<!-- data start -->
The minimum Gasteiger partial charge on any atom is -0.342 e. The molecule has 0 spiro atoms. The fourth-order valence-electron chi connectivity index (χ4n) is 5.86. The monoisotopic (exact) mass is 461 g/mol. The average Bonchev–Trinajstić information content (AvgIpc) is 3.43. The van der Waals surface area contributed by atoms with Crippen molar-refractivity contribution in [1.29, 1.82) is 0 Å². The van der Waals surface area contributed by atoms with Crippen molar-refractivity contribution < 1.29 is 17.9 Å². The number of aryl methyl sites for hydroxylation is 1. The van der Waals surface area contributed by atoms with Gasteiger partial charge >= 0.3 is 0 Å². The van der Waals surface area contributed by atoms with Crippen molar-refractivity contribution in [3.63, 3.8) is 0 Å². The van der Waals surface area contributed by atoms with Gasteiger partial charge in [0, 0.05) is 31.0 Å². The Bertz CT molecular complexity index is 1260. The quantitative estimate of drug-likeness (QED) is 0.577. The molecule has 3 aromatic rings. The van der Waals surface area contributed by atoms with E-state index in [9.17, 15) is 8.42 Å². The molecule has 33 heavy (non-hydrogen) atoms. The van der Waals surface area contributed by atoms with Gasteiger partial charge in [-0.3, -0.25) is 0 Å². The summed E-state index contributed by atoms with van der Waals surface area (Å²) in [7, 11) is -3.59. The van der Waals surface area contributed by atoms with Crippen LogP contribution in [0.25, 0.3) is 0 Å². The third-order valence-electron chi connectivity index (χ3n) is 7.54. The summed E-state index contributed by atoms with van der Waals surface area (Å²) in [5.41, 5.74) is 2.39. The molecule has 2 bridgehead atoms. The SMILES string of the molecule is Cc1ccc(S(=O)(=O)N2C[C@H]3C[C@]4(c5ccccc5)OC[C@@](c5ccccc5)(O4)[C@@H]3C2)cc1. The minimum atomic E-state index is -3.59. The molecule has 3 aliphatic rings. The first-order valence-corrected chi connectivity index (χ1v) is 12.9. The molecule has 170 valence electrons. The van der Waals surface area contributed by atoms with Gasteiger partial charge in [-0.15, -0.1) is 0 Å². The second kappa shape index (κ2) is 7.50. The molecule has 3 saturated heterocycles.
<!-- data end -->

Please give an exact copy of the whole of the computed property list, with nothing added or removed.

The minimum Gasteiger partial charge on any atom is -0.342 e. The molecule has 0 spiro atoms. The fourth-order valence-electron chi connectivity index (χ4n) is 5.86. The monoisotopic (exact) mass is 461 g/mol. The average Bonchev–Trinajstić information content (AvgIpc) is 3.43. The van der Waals surface area contributed by atoms with Crippen molar-refractivity contribution in [1.29, 1.82) is 0 Å². The van der Waals surface area contributed by atoms with Crippen molar-refractivity contribution < 1.29 is 17.9 Å². The number of aryl methyl sites for hydroxylation is 1. The van der Waals surface area contributed by atoms with Gasteiger partial charge >= 0.3 is 0 Å². The van der Waals surface area contributed by atoms with Crippen molar-refractivity contribution in [3.63, 3.8) is 0 Å². The van der Waals surface area contributed by atoms with Gasteiger partial charge in [0, 0.05) is 31.0 Å². The Bertz CT molecular complexity index is 1260. The quantitative estimate of drug-likeness (QED) is 0.577. The molecule has 3 aromatic rings. The van der Waals surface area contributed by atoms with E-state index in [9.17, 15) is 8.42 Å². The molecule has 33 heavy (non-hydrogen) atoms. The van der Waals surface area contributed by atoms with Gasteiger partial charge in [-0.3, -0.25) is 0 Å². The summed E-state index contributed by atoms with van der Waals surface area (Å²) in [7, 11) is -3.59. The van der Waals surface area contributed by atoms with Crippen LogP contribution in [0.25, 0.3) is 0 Å². The third-order valence-electron chi connectivity index (χ3n) is 7.54. The summed E-state index contributed by atoms with van der Waals surface area (Å²) in [5.41, 5.74) is 2.39. The molecule has 2 bridgehead atoms. The SMILES string of the molecule is Cc1ccc(S(=O)(=O)N2C[C@H]3C[C@]4(c5ccccc5)OC[C@@](c5ccccc5)(O4)[C@@H]3C2)cc1. The minimum atomic E-state index is -3.59. The molecule has 3 aliphatic rings. The first-order valence-corrected chi connectivity index (χ1v) is 12.9. The molecule has 170 valence electrons. The van der Waals surface area contributed by atoms with Gasteiger partial charge in [-0.15, -0.1) is 0 Å². The second kappa shape index (κ2) is 7.50. The molecule has 3 saturated heterocycles.